Qatar - Economy



Until recent decades, the Qatar peninsula was an undeveloped, impoverished area, with a scant living provided by the traditional occupations of pearl diving, fishing, and nomadic herding. In 1940, a major oil discovery was made at Dukhan and, in the ensuing decades, oil has been the dominant factor in the Qatari economy. Oil revenues have provided Qataris with per capita incomes comparable those of the industrialized nations of the West. In 1996, oil revenues accounted for more than 30% of GDP, 70% of export earnings, and 66% of government revenues.

Other economic activities remain limited. Agriculture has received considerable attention in recent years, but most food is still imported. The state encourages free enterprise, provided it does not conflict with the public interest. Real property, however, may be acquired only by Qatari nationals.The discovery of a vast field of natural gas unassociated with Qatar's oil fields promises to add a new dimension to the economy. In 1987, work on the first phase of the North Gas Field project Phase I, with a production capacity of 800 million cubic feet per day, began and was inaugurated in 1991. While Phase I production is meant for domestic consumption, the Phase II development envisages the production of at least an additional 800 million cubic feet per day for export to Japan as liquefied natural gas. The first shipments to Japan began in January 1997. The project was heavily financed by Japanese banks under terms that will limit Qatar's revenues for the next decade. Qatar has 300 trillion cubic feet of proven natural gas reserves; third in the world behind Russia and Iran. Production of natural gas reached 690 billion cubic feet in 1998.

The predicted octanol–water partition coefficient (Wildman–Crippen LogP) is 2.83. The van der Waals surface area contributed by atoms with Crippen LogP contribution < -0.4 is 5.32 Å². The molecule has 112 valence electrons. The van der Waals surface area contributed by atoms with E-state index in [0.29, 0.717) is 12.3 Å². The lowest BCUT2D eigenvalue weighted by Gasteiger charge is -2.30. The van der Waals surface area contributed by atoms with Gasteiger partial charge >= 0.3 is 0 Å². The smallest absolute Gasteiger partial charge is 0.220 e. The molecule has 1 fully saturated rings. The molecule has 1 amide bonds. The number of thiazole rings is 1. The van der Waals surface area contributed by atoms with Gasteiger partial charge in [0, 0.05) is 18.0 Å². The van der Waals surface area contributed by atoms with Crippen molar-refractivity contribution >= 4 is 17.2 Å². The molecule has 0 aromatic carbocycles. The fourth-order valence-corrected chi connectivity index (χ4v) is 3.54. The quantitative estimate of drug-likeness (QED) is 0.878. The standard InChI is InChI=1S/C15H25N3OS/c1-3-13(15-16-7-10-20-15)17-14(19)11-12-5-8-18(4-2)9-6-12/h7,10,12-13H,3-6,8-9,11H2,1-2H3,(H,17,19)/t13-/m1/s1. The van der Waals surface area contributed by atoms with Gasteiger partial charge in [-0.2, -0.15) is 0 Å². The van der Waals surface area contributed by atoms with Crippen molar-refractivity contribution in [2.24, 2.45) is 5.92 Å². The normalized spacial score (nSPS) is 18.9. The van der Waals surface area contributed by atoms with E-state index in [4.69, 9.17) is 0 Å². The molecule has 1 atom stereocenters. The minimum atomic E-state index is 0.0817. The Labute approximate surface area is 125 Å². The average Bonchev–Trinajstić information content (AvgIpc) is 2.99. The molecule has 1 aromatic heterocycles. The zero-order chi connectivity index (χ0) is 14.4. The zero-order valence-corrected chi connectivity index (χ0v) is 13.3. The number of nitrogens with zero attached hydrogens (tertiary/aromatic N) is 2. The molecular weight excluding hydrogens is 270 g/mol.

The economy performed sluggishly during the first half of the 1990s but recovered somewhat in 1995 because of a surge in international oil prices and slightly higher rates of oil production. It is estimated that GDP grew by 1.9% in 1995. The government that took over after the coup of 1995 implemented economic reforms that updated the financial sector. In 1998, a temporary drop in international oil prices brought GDP down by 9.2%. However, the recovery of oil prices in the second half of 1999 brought a jump in GDP of 18.9% for the year, and 34.9% in 2000. Per capita income rose from $20,038 in 1998 to $24,000 in 2001. Inflation at 2.9% in 1998, dropped to 2.2% in 1999 and -1.0% in 2000.

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